Internet thrives in post Saddam Iraq
Moving Baghdad into cyberspace has been a feat of free- market ingenuity.
Perhaps the hardest part is electricity. Much of Baghdad had electricity for 12-18 hours a day before the U.S.-led invasion in 2003. Most neighborhoods now get electricity from the grid for just four to six hours a day.
It means ordinary people have to know their ohms from their amperes and their megabits from their kilohertz.
Most middle class households now have cables snaking down the street to a neighborhood "generator man" who gives them diesel-generated power for a monthly fee of about $10 per ampere. Six or seven amperes are usually enough for a computer, a TV and a fridge. An air conditioner costs more.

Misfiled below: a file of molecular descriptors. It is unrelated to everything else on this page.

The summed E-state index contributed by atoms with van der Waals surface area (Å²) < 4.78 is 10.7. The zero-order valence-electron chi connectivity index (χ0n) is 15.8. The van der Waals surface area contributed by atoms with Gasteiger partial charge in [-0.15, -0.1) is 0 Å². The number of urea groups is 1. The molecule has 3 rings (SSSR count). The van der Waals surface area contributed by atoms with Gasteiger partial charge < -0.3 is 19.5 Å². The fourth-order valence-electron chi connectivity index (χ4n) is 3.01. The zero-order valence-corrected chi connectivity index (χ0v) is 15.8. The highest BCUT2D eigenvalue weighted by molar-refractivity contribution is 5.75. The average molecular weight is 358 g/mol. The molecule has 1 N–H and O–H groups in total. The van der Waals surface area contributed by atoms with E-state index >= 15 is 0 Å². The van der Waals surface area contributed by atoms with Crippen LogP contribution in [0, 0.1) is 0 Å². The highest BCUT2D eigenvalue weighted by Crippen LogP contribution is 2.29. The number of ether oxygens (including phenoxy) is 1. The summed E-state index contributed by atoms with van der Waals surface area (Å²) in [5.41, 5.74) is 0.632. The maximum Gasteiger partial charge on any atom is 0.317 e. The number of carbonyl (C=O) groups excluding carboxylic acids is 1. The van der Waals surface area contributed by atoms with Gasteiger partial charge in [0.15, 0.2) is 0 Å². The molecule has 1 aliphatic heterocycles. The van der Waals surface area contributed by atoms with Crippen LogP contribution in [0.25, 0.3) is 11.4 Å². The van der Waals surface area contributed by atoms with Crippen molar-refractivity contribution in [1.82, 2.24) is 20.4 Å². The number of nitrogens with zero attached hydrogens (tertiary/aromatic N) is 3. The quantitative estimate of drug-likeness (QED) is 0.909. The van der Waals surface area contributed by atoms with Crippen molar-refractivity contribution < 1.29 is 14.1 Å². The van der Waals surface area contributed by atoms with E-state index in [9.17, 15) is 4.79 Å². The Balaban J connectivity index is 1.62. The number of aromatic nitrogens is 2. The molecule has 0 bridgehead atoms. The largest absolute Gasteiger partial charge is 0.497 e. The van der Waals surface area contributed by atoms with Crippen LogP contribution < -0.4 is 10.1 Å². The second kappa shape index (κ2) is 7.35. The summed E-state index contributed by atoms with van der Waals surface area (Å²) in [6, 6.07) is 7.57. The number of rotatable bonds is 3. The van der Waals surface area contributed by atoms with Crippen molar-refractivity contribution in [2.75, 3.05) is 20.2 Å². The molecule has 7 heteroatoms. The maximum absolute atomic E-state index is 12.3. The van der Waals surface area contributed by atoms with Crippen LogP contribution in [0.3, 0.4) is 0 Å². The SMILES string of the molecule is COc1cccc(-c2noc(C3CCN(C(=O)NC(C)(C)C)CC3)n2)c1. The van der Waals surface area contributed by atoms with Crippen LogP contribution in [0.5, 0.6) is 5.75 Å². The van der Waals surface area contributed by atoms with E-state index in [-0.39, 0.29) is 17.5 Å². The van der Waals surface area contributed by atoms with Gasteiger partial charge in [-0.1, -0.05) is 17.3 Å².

A neighborhood Internet cafe will sell a subscription for wireless Wi-Fi access to its satellite broadband hookup for about $40 a month.
Most Iraqis have only experienced the Internet since the fall of Saddam Hussein in 2003.